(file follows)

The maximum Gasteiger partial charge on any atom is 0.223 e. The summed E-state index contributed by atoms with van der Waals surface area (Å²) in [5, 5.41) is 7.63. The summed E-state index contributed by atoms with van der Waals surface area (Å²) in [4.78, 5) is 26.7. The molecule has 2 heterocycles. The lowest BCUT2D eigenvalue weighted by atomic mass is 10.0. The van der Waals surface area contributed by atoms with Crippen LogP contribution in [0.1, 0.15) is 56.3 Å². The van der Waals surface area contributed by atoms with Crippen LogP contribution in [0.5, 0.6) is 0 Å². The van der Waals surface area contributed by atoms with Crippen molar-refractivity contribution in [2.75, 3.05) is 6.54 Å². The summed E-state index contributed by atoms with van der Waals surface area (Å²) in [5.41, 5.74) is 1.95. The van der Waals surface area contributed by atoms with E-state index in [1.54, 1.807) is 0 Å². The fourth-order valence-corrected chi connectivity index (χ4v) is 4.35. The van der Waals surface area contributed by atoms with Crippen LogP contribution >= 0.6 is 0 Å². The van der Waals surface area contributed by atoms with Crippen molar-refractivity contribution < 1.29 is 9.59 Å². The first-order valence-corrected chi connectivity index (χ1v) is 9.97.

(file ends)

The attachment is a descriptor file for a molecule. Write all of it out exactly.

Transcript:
The maximum Gasteiger partial charge on any atom is 0.223 e. The summed E-state index contributed by atoms with van der Waals surface area (Å²) in [5, 5.41) is 7.63. The summed E-state index contributed by atoms with van der Waals surface area (Å²) in [4.78, 5) is 26.7. The molecule has 2 heterocycles. The lowest BCUT2D eigenvalue weighted by atomic mass is 10.0. The van der Waals surface area contributed by atoms with Crippen LogP contribution in [0.1, 0.15) is 56.3 Å². The van der Waals surface area contributed by atoms with Crippen LogP contribution in [0.5, 0.6) is 0 Å². The van der Waals surface area contributed by atoms with Crippen molar-refractivity contribution in [2.75, 3.05) is 6.54 Å². The summed E-state index contributed by atoms with van der Waals surface area (Å²) in [5.41, 5.74) is 1.95. The van der Waals surface area contributed by atoms with E-state index in [1.54, 1.807) is 0 Å². The fourth-order valence-corrected chi connectivity index (χ4v) is 4.35. The van der Waals surface area contributed by atoms with Crippen LogP contribution >= 0.6 is 0 Å². The van der Waals surface area contributed by atoms with Crippen molar-refractivity contribution < 1.29 is 9.59 Å². The first-order valence-corrected chi connectivity index (χ1v) is 9.97.